Weeks later, Mingo discovered his clemency appeal had not been approved.
Mingo’s clemency “miracle” took place the following year, in August 2021. It was a prison official, a lieutenant, who delivered the news.
Mingo was sitting in the prison library when the official found him and told him to step out into the hall – an ominous sign, he thought – and to take his mask off.
“So now my mind is racing and I’m wondering, what is this about? And then he pulls out the paper and he reads off that I was granted clemency.”
Mingo had already received intimation of his clemency from his sister, but hearing it in all its officialness, his body suddenly grew hot. His knees buckled, he said, and he felt faint. The official said he didn’t look well and told him to lean against a wall, so Mingo did, then asked him to read the letter once more.
“I asked him if it was for real. He said it was. Then he took me and put water on my face.”
Mingo returned to his cell and told no one his news. That whole night, he stayed up, wondering if it was all a “cruel joke of some sorts.”
In the morning, however, someone woke him up and told him to turn on the TV: Mingo was on the news. The grant of clemency was one of the last acts of Cuomo’s service as governor before resigning amid allegations of serial sexual harassment.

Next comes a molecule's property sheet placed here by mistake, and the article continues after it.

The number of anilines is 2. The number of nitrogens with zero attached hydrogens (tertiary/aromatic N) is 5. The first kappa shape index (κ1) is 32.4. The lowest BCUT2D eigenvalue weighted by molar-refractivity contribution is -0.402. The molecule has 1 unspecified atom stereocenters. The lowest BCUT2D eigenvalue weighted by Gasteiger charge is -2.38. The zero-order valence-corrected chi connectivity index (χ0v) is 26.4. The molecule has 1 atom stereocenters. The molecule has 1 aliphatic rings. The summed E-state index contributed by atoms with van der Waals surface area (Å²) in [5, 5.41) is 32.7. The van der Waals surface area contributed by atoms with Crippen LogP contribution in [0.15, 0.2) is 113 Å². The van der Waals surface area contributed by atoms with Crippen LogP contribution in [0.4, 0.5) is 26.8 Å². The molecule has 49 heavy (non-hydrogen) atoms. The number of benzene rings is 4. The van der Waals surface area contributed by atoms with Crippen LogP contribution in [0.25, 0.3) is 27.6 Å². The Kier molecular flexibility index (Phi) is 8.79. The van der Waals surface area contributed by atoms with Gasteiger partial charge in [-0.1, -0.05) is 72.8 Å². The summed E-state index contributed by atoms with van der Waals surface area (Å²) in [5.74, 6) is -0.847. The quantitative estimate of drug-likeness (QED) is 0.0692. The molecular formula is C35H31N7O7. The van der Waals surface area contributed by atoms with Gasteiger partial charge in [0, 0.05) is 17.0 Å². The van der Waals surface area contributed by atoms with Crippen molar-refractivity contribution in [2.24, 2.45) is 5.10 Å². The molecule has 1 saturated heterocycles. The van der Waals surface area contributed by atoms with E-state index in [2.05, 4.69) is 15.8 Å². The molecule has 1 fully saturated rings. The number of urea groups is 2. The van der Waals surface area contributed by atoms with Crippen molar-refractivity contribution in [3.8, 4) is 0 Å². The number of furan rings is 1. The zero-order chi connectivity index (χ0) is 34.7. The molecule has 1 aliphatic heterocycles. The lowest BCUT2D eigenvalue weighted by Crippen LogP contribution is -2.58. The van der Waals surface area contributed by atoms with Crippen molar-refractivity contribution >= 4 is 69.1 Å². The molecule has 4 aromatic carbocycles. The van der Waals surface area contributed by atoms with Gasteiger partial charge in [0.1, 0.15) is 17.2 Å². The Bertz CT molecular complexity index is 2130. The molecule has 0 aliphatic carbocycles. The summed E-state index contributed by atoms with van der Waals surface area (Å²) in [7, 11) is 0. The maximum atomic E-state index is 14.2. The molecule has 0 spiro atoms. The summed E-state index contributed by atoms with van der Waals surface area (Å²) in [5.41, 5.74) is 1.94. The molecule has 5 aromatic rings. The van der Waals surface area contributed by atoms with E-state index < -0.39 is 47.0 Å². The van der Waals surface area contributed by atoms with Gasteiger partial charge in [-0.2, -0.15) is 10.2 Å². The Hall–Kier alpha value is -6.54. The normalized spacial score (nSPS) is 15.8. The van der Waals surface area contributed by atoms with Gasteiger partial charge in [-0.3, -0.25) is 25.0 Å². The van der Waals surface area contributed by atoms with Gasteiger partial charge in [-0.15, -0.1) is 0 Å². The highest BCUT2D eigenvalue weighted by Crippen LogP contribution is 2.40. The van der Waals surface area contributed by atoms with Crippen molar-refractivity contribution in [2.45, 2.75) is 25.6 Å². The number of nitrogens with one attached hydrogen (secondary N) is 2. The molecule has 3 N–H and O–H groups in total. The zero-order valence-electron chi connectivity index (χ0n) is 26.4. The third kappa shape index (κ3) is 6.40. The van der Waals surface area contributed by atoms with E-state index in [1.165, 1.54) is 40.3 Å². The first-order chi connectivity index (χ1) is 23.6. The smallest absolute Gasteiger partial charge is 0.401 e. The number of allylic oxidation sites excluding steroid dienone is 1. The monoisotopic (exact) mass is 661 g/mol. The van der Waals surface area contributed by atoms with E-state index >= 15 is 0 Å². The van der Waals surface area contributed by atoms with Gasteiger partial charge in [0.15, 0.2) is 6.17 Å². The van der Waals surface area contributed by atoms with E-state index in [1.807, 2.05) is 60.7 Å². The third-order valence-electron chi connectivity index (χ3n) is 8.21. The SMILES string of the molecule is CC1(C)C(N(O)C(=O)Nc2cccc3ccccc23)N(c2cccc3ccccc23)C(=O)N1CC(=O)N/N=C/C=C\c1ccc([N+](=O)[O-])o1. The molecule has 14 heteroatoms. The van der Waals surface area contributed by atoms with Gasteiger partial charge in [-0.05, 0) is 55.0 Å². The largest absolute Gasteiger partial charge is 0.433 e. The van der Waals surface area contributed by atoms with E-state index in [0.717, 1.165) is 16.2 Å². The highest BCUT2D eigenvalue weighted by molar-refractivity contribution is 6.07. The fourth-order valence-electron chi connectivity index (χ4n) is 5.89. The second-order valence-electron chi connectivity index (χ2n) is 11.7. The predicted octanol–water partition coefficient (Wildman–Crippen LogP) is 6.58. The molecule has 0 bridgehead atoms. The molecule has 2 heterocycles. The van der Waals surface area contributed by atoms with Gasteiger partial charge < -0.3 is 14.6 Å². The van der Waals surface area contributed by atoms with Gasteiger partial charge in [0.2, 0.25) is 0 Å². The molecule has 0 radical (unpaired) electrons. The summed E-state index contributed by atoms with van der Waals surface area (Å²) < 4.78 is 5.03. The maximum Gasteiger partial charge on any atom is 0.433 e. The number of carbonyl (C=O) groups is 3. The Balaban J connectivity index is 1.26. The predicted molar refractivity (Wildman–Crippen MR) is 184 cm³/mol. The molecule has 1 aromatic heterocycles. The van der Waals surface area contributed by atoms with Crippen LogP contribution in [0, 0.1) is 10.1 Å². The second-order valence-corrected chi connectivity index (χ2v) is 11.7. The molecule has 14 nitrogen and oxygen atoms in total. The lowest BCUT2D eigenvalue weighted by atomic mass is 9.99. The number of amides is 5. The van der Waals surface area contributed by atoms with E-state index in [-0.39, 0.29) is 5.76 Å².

Within the prison, Mingo said, word of his clemency made him an “instant celebrity.” The commutation trimmed his sentence; it did not wipe away his convictions.
“I remember the day I left, one of the guys upstairs hollered down to me and he said, I want you to listen to this song.”
It was “Happy,” by Pharrell Williams.
As he left the walls of the prison, Mingo noticed that the air smelled different. He hesitated to take that first step, he said, “just to make sure I’m actually free.”
A new life
Since September, Mingo’s lived in Ossining, in a home that commands a dramatic view of the Hudson. The property is owned by his sister and her husband, who decided to move to Ossining in 1985 to be closer to Mingo while he was incarcerated at Sing Sing prison, but Mingo was relocated to Attica soon thereafter.
Sometimes, he said, he goes out on the porch at night and just listens.